A foreigner does not have to have a green card, permanent residence status or a Tax Identification Number (TIN) in order to make a real estate investment in the United States. So foreigners are mostly unaware that their investment might result in a tax liability for them. The issue usually arises when they are ready to sell their investment. There are 2 income tax withholding requirements that foreign investors face upon disposition of real estate: one on the federal level and one on the state level.

Federal withholding

In order to effectuate the sale of the real property, every seller is required to sign, under penalty of perjury, the Foreign Investment in Real Property Act (FIRPTA) disclosure form which states that the Seller is not a “nonresident alien”, ie, not a foreign person. The FIRPTA makes it a Buyer’s responsibility to withhold 10% of the sales price from the seller and send this amount to the IRS within 20 days from the day of closing to avoid incurring penalties. Form 8288, U.S. Withholding Tax Return for Dispositions by Foreign Persons of U.S. Real Property Interests and Form 8288A, Statement of Withholding on Dispositions by Foreign Persons of U.S. Real Property Interests are generally used for reporting and paying the tax to the IRS.

State of California Real Estate Withholding

For the State of California, the law states that all real property being sold requires the payment of tax in an amount equal to 3.33% of the gross sales price with Form 593 Real Estate Withholding Tax Statement.

However, the State will allow sellers to calculate income tax withholding based on realized gain amount using maximum applicable tax rates:

  • Individual 12.3%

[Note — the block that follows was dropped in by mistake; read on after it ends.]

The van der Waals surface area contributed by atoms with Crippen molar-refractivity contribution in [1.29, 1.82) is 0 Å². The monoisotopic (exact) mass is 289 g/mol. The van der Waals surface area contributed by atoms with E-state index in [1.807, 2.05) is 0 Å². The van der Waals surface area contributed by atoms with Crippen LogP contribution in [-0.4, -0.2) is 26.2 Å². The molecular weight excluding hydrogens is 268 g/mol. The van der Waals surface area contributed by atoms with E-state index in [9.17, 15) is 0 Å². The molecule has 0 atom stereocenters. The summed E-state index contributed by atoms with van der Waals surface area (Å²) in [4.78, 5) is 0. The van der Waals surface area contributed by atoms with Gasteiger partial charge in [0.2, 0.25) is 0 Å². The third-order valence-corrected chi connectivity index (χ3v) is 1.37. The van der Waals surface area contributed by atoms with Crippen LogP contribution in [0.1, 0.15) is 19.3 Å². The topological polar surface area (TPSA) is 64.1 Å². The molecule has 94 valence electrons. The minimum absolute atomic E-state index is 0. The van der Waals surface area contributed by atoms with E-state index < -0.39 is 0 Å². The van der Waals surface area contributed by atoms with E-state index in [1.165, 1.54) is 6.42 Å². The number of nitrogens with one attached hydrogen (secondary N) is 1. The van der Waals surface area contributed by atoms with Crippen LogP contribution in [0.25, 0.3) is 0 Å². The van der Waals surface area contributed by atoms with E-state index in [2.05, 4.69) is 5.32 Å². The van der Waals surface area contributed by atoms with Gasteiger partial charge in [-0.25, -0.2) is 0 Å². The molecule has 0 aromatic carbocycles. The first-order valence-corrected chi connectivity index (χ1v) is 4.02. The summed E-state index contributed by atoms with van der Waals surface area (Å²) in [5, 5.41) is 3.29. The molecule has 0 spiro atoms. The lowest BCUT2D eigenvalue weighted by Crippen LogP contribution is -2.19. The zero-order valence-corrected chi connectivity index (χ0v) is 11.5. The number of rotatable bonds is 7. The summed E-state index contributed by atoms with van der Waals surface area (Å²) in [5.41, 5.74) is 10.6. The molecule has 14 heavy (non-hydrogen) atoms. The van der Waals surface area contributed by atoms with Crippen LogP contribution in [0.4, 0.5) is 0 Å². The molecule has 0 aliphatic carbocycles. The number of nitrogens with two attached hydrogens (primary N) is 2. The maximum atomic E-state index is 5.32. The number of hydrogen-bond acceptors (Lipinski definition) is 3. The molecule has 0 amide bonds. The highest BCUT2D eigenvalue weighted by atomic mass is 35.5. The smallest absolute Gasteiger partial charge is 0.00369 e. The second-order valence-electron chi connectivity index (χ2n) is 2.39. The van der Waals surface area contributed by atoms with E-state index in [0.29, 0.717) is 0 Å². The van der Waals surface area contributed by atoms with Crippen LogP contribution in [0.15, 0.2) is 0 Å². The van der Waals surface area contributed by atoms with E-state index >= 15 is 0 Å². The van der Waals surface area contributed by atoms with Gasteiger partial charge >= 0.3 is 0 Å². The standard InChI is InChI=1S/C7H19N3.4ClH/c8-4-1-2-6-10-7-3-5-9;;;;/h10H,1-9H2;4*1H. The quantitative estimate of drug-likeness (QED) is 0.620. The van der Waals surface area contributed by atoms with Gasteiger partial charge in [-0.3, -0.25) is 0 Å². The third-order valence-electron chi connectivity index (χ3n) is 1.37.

• Non-California Partnership 12.3%
  • Corporation 8.84%
  • S Corporation 13.8%

Form 593-E, Computation of Estimated Gain or Loss, is required to be used to calculate the amount to withhold and appropriate box needs to be checked on the form.

How to get tax withholding back?

A TIN from the foreign seller is needed in order to properly do the withholding. If the seller doesn’t have one, it can be obtained by submitting form W-7  to the IRS . In case of foreign corporations or partnerships, Form SS-4 will have to be filled out and submitted to the IRS in order to obtain a FEIN.

At the end of the fiscal year, the foreign seller must file his or her income tax return to report the gain on the sale of real estate. Copies of submitted Forms 8288A and 593 will have to be attached to the returns in order to substantiate the withholding. If the withholding was made for the amount that exceeded the actual tax liability, the IRS and FTB will refund the difference to the foreign seller.

Application for the Reduced Withholding

The sellers are permitted to request the IRS to reduce the amount of the withholding to actual tax liability. In order to do so, Form 8288-B, Application for Withholding Certificate for Dispositions by Foreign Persons of US Real Property Interests needs to be submitted to the IRS before or on the date of a transfer. This application will have to contain a calculation of the maximum tax liability along with the supporting documents to substantiate these calculations. IRS has 90 days to either approve the application. The tax withholding will then have to be paid to the IRS within 20 days following the day on which a copy of the withholding certificate or notice of denial is mailed by the IRS.

Form 8288-B also requires the seller to have either a US Federal Employer Identification number (FEIN) if the seller is a business entity or a ITIN (SSN) if the seller is an individual. FEIN will have to be obtained prior to submitting the application for the reduced withholding. ITIN requests can be submitted together with the application.

For more information about real estate withholdings for foreign investors please call LSL CPAs at 714.569.1000.

By Summer Zhu, CPA